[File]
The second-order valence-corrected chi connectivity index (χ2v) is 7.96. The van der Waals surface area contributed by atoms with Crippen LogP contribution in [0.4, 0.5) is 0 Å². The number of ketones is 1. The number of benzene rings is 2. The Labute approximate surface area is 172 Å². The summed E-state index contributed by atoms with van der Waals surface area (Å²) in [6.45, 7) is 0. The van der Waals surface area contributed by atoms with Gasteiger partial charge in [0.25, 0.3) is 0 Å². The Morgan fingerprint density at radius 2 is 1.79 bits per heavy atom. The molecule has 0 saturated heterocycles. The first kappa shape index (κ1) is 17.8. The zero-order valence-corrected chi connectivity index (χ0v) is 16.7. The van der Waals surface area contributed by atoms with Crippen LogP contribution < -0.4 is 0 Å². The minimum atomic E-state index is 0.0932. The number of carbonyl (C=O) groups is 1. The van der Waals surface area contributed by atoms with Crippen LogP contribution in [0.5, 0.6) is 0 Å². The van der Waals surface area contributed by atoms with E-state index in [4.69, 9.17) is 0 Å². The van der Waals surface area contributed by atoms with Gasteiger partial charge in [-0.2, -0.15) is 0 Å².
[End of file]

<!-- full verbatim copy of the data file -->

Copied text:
The second-order valence-corrected chi connectivity index (χ2v) is 7.96. The van der Waals surface area contributed by atoms with Crippen LogP contribution in [0.4, 0.5) is 0 Å². The number of ketones is 1. The number of benzene rings is 2. The Labute approximate surface area is 172 Å². The summed E-state index contributed by atoms with van der Waals surface area (Å²) in [6.45, 7) is 0. The van der Waals surface area contributed by atoms with Gasteiger partial charge in [0.25, 0.3) is 0 Å². The Morgan fingerprint density at radius 2 is 1.79 bits per heavy atom. The molecule has 0 saturated heterocycles. The first kappa shape index (κ1) is 17.8. The zero-order valence-corrected chi connectivity index (χ0v) is 16.7. The van der Waals surface area contributed by atoms with Crippen LogP contribution < -0.4 is 0 Å². The minimum atomic E-state index is 0.0932. The number of carbonyl (C=O) groups is 1. The van der Waals surface area contributed by atoms with Crippen LogP contribution in [0.5, 0.6) is 0 Å². The van der Waals surface area contributed by atoms with E-state index in [4.69, 9.17) is 0 Å². The van der Waals surface area contributed by atoms with Gasteiger partial charge in [-0.2, -0.15) is 0 Å².